Below is a gallery of  my new and old selected haiga images. You may even decide to play with photo/poetry yourself, and I’d enjoy receiving samples of your work. Send your images to:  km3highnote@bigpond.com 

Read Full Post »

these leaves
once breathed sunlight and rain
into life-giving oxygen

here they rest
fallen, scattered, and torn
these leaves

Read Full Post »

The hills are alive with the sight of blossoms. Our early summer presented us with an abundance of flowering trees, dressed in clusters of gorgeous colour. Is this the result of all those recent summer storms that gave everything a good drenching? I suspect it is.

First to blossom are the Jacarandas, Jacaranda mimosifolia. These stately trees produce exquisite clusters of lavender blooms. Each individual bell shaped floret combines into groups of similar flowers that smother the branches. Delicate fern-like green leaves surround the blossoms. Not only do these stately trees create a superb display when they are mass planted, but Jacarandas also look stunning on their own.

We mistakenly think that Jacarandas are natives, as they adapt and grow profusely in all tropical and warm temperate zones. Originally found only in Brazil, these trees are deciduous. They briefly drop their leaves at the end of the dry winter season, then bloom and leaf up again when the warm spring rains return.

As the Jacaranda flowers fade and fall the Tabebuia trees burst into bloom. They decorate themselves in clusters of frilly, bell shaped flowerets—similar to the Jacaranda blossoms. Their colour and profusion creates a jaw-dropping spectacle, through the rich pink of the Tabebuia rosea, to the vibrant yellow gold of the Tabebuia aurea. These beauties are a genus of flowering plants in the family, Bignoniacae.

Tabebuia trees are native to tropical Central and South America and they flourish from Mexico and Cuba to Argentina. In summer their flowers burst into dazzing pink or yellow, with small green leaves following the blooms later. Everyone loves them.

Now that a new year is upon us, all these trees have left their glorious colour behind. When they do bloom again we must savour their beauty, as each flowering season is so brief. Jacarandas and Tabebuias are marvellously photogenic, and once their blossom time is over, it is a long wait for the next breathtaking display.


Read Full Post »

After our first visit to 1770, nearly 40 years ago, we recently enjoyed a return trip. No, we are not time travellers, able to move freely into our future or past. 1770 is a hinterland town located on Queensland’s northern coast. It is the only town in Australia whose name is written as a date, in a sequence of four numbers. Thankfully 1770 has remained untouched by developers, and can rightly boast of its pristine beaches, several unspoiled national parks, a spread of wonderful scenery, and an amazing look-out, constructed atop Round Hill. It is a perfect beach holiday spot for those who enjoy roughing it.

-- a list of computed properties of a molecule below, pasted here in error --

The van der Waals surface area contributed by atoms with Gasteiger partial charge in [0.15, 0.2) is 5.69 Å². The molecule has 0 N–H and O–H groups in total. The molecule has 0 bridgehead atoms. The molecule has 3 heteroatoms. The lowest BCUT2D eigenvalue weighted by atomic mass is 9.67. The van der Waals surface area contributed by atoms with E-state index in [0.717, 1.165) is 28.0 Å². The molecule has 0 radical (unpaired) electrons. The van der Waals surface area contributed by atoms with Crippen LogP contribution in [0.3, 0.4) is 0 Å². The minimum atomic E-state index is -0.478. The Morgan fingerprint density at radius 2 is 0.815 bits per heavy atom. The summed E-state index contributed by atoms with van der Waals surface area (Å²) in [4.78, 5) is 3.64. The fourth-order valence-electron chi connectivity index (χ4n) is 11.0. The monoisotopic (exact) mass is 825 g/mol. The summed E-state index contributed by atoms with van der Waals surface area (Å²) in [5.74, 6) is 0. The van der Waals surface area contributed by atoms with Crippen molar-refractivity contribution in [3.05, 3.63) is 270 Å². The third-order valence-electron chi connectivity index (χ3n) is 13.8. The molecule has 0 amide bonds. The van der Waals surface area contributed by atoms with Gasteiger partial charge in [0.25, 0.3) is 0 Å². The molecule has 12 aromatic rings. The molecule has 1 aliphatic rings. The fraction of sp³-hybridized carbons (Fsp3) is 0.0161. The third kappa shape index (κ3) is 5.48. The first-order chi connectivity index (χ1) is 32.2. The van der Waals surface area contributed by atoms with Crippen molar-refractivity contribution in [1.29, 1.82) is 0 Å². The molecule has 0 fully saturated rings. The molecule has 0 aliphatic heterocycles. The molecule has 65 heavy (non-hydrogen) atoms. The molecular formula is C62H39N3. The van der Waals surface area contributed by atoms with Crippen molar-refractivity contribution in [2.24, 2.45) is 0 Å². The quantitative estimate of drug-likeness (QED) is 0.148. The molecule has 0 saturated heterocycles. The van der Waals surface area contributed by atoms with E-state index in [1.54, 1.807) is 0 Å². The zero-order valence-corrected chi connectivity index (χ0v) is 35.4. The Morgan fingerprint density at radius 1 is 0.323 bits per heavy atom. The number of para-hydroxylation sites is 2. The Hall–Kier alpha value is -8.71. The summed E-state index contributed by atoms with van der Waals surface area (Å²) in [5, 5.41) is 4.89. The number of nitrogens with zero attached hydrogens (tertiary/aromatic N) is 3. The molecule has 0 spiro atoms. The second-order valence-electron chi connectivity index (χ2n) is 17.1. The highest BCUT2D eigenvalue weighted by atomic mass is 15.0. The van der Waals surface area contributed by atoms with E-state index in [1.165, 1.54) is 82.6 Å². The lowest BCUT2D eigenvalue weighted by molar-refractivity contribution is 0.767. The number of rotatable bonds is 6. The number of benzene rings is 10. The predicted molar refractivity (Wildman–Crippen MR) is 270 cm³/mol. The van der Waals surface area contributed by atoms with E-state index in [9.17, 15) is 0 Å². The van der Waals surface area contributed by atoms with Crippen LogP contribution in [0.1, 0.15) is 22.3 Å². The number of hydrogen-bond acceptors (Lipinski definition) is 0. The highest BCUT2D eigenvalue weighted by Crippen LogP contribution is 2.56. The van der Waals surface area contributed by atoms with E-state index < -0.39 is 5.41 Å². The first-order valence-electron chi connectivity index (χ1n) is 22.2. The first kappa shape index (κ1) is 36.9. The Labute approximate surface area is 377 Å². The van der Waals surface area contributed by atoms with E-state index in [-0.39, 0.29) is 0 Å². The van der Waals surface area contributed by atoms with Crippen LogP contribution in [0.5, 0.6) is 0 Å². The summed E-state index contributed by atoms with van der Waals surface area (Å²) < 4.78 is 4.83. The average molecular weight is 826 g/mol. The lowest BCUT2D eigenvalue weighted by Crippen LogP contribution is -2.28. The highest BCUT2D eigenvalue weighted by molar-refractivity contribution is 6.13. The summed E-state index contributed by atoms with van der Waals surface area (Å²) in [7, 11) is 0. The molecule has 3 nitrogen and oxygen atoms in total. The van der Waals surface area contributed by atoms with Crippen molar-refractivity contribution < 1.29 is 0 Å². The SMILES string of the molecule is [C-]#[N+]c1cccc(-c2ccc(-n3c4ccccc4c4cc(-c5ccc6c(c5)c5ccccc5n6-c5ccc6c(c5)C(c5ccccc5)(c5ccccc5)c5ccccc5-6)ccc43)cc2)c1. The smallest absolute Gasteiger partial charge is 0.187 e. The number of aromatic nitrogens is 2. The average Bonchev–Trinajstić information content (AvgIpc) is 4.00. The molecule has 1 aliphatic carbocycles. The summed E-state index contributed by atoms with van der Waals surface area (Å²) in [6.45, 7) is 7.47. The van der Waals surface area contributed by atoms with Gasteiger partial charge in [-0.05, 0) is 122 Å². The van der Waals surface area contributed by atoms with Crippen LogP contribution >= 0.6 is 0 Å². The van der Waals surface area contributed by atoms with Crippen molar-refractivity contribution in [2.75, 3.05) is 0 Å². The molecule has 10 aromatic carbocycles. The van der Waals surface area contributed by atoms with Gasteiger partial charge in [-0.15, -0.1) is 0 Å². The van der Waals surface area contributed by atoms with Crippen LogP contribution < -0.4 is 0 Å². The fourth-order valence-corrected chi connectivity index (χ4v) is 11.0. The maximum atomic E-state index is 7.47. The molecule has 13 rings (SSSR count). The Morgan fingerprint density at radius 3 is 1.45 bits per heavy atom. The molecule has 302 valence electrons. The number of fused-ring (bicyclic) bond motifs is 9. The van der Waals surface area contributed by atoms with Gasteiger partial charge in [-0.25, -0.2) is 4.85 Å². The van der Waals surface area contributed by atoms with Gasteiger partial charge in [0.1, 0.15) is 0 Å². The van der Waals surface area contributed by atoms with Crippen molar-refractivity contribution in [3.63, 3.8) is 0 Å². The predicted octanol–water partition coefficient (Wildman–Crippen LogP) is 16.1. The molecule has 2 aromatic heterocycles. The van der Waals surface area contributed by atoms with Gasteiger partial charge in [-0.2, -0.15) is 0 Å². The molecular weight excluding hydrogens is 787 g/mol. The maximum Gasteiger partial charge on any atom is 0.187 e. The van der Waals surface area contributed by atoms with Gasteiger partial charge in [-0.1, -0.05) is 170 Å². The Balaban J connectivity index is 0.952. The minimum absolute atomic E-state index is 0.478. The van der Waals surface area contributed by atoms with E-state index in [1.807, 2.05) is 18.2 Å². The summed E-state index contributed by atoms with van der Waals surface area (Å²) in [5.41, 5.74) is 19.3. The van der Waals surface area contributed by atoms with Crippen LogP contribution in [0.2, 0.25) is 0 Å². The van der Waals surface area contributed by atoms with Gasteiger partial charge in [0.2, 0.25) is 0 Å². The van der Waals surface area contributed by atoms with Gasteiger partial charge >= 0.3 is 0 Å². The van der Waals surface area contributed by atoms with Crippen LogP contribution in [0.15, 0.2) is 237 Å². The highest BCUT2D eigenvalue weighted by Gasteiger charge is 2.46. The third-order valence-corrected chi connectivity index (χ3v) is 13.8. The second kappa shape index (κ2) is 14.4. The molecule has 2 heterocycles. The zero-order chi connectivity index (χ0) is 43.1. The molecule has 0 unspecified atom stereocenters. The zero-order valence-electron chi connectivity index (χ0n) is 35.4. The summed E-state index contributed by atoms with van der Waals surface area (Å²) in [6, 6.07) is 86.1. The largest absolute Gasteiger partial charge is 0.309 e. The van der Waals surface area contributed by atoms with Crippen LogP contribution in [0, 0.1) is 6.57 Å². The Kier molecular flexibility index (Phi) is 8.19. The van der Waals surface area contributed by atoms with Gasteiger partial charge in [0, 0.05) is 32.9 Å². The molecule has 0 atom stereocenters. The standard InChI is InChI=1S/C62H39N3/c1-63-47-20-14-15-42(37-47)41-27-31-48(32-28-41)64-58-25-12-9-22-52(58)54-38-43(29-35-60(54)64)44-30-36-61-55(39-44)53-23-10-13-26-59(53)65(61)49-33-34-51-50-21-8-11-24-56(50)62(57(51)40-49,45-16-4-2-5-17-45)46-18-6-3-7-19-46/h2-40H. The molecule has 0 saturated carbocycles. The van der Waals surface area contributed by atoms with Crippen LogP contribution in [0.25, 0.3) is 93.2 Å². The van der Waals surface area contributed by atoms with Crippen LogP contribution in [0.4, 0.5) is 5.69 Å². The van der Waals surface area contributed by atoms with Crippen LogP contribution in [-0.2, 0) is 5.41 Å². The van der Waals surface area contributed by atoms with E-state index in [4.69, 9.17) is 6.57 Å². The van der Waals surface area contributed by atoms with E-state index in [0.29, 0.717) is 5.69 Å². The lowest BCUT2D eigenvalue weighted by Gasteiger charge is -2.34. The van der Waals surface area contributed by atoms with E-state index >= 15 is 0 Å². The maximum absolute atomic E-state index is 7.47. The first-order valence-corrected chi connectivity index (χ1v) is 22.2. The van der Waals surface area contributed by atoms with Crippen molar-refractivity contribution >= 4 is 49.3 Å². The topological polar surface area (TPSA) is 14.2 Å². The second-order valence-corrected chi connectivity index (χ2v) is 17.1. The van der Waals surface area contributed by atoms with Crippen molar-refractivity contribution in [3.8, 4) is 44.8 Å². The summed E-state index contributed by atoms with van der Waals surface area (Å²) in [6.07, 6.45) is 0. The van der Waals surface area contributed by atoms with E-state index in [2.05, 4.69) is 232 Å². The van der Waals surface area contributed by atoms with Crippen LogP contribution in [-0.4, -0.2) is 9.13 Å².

Why has this settlement been named 1770? On Wednesday the 23rd of May 1770, an auspicious traveller, Captain James Cook arrived. Happily for us he decided to pay a visit. It was his second and final landing on our Australian shores. The following extracts from the log of Cook’s vessel, the HMS Endeavour, give us a lively account of this stopover.

Wednesday 23 May
“Early next morning I went ashore with a party of men to explore the country. The country here is manifestly worse than Botany Bay: the soil is dry and sandy, but the hills are covered with palm-nut trees. Upon the shore we saw a species of the bustard, one of which we shot. It was as large as a turkey and weighed seventeen pounds and a half. After roasting it we all agreed this was the best bird we had eaten, and in honour of it we named this inlet, Bustard Bay.”

Accompanying Captain Cook were several soldiers and the botanist, Joseph Banks, who spent his brief time ashore collecting 33 new plant species. Captain Cook was always on the move so on the following day, Thursday the 24th May he noted –

“At four o’clock in the morning, and with a gentle breeze south, made sail out of the bay.”

At the top of a hill directly above the actual beach where Captain Cook landed, a large stone cairn has been erected. Many travellers enjoy not only this pristine natural environment, but come to experience a place of significance to our early colonial history. The monument is a fitting way to mark the achievements of the 18th century’s finest navigator, Captain James Cook, the Father of Australia.

Best wishes for a happy holiday season.
My next blog post will appear in mid-January, 2018.


Read Full Post »

Older Posts »